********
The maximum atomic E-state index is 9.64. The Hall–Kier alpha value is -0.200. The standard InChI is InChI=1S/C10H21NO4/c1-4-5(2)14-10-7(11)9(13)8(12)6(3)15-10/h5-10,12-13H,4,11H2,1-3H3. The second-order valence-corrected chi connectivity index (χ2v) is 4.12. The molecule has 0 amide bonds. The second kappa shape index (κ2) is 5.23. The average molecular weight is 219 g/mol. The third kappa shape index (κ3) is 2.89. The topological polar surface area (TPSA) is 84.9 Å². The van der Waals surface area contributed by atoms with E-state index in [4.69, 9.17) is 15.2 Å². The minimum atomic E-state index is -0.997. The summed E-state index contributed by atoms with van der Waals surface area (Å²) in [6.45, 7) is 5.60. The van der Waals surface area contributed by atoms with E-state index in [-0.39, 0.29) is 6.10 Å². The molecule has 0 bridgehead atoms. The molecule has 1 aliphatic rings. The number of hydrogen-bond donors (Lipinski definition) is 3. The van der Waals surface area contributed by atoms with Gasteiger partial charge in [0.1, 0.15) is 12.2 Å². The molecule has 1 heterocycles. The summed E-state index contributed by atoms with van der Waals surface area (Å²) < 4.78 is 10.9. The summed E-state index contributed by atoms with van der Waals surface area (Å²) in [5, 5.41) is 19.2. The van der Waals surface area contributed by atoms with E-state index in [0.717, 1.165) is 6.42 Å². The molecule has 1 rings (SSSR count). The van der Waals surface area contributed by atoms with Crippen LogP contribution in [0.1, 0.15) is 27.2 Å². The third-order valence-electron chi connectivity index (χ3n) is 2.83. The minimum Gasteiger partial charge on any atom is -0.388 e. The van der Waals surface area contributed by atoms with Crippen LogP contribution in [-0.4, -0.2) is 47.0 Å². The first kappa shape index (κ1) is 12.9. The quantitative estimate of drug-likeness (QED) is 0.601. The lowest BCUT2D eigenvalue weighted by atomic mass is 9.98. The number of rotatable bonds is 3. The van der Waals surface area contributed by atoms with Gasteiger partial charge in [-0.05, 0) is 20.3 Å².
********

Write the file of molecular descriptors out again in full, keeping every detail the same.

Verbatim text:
The maximum atomic E-state index is 9.64. The Hall–Kier alpha value is -0.200. The standard InChI is InChI=1S/C10H21NO4/c1-4-5(2)14-10-7(11)9(13)8(12)6(3)15-10/h5-10,12-13H,4,11H2,1-3H3. The second-order valence-corrected chi connectivity index (χ2v) is 4.12. The molecule has 0 amide bonds. The second kappa shape index (κ2) is 5.23. The average molecular weight is 219 g/mol. The third kappa shape index (κ3) is 2.89. The topological polar surface area (TPSA) is 84.9 Å². The van der Waals surface area contributed by atoms with E-state index in [4.69, 9.17) is 15.2 Å². The minimum atomic E-state index is -0.997. The summed E-state index contributed by atoms with van der Waals surface area (Å²) in [6.45, 7) is 5.60. The van der Waals surface area contributed by atoms with E-state index in [-0.39, 0.29) is 6.10 Å². The molecule has 0 bridgehead atoms. The molecule has 1 aliphatic rings. The number of hydrogen-bond donors (Lipinski definition) is 3. The van der Waals surface area contributed by atoms with Gasteiger partial charge in [0.1, 0.15) is 12.2 Å². The molecule has 1 heterocycles. The summed E-state index contributed by atoms with van der Waals surface area (Å²) < 4.78 is 10.9. The summed E-state index contributed by atoms with van der Waals surface area (Å²) in [5, 5.41) is 19.2. The van der Waals surface area contributed by atoms with E-state index in [0.717, 1.165) is 6.42 Å². The molecule has 1 rings (SSSR count). The van der Waals surface area contributed by atoms with Crippen LogP contribution in [0.1, 0.15) is 27.2 Å². The third-order valence-electron chi connectivity index (χ3n) is 2.83. The minimum Gasteiger partial charge on any atom is -0.388 e. The van der Waals surface area contributed by atoms with Crippen LogP contribution in [-0.4, -0.2) is 47.0 Å². The first kappa shape index (κ1) is 12.9. The quantitative estimate of drug-likeness (QED) is 0.601. The lowest BCUT2D eigenvalue weighted by atomic mass is 9.98. The number of rotatable bonds is 3. The van der Waals surface area contributed by atoms with Gasteiger partial charge in [-0.05, 0) is 20.3 Å².